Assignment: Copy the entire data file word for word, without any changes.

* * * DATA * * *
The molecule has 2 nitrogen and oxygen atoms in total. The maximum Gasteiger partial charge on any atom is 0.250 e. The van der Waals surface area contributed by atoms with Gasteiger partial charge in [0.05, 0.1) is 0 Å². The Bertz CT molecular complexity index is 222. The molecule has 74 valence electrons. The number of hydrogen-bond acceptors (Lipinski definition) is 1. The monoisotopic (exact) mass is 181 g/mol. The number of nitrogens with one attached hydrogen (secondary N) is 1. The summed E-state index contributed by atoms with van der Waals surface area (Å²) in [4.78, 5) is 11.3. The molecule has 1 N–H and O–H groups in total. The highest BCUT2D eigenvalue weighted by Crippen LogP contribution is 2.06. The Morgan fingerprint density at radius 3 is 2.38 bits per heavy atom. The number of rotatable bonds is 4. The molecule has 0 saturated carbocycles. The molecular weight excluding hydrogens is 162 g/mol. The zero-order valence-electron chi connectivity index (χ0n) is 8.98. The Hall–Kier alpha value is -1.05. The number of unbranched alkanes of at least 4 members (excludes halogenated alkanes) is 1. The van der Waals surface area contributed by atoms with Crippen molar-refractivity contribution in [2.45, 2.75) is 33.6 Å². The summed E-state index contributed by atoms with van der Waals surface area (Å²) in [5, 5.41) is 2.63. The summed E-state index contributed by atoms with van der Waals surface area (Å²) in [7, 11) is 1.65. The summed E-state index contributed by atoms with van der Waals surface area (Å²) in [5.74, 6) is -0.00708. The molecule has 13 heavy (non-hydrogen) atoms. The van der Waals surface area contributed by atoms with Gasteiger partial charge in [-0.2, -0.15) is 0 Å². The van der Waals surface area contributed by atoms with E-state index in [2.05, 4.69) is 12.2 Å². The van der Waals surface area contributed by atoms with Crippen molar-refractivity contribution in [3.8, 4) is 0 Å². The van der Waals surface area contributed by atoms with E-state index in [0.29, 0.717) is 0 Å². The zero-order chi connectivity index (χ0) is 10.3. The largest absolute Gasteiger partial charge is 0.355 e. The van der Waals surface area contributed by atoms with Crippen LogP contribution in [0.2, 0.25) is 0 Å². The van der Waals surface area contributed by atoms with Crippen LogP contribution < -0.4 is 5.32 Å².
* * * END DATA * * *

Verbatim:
The molecule has 2 nitrogen and oxygen atoms in total. The maximum Gasteiger partial charge on any atom is 0.250 e. The van der Waals surface area contributed by atoms with Gasteiger partial charge in [0.05, 0.1) is 0 Å². The Bertz CT molecular complexity index is 222. The molecule has 74 valence electrons. The number of hydrogen-bond acceptors (Lipinski definition) is 1. The monoisotopic (exact) mass is 181 g/mol. The number of nitrogens with one attached hydrogen (secondary N) is 1. The summed E-state index contributed by atoms with van der Waals surface area (Å²) in [4.78, 5) is 11.3. The molecule has 1 N–H and O–H groups in total. The highest BCUT2D eigenvalue weighted by Crippen LogP contribution is 2.06. The Morgan fingerprint density at radius 3 is 2.38 bits per heavy atom. The number of rotatable bonds is 4. The molecule has 0 saturated carbocycles. The molecular weight excluding hydrogens is 162 g/mol. The zero-order valence-electron chi connectivity index (χ0n) is 8.98. The Hall–Kier alpha value is -1.05. The number of unbranched alkanes of at least 4 members (excludes halogenated alkanes) is 1. The van der Waals surface area contributed by atoms with Crippen molar-refractivity contribution in [2.45, 2.75) is 33.6 Å². The summed E-state index contributed by atoms with van der Waals surface area (Å²) in [5, 5.41) is 2.63. The summed E-state index contributed by atoms with van der Waals surface area (Å²) in [7, 11) is 1.65. The summed E-state index contributed by atoms with van der Waals surface area (Å²) in [5.74, 6) is -0.00708. The molecule has 13 heavy (non-hydrogen) atoms. The van der Waals surface area contributed by atoms with Gasteiger partial charge in [-0.2, -0.15) is 0 Å². The van der Waals surface area contributed by atoms with E-state index in [2.05, 4.69) is 12.2 Å². The van der Waals surface area contributed by atoms with Crippen molar-refractivity contribution in [3.8, 4) is 0 Å². The van der Waals surface area contributed by atoms with E-state index in [0.29, 0.717) is 0 Å². The zero-order chi connectivity index (χ0) is 10.3. The largest absolute Gasteiger partial charge is 0.355 e. The van der Waals surface area contributed by atoms with Crippen LogP contribution in [0.2, 0.25) is 0 Å². The van der Waals surface area contributed by atoms with Crippen LogP contribution < -0.4 is 5.32 Å².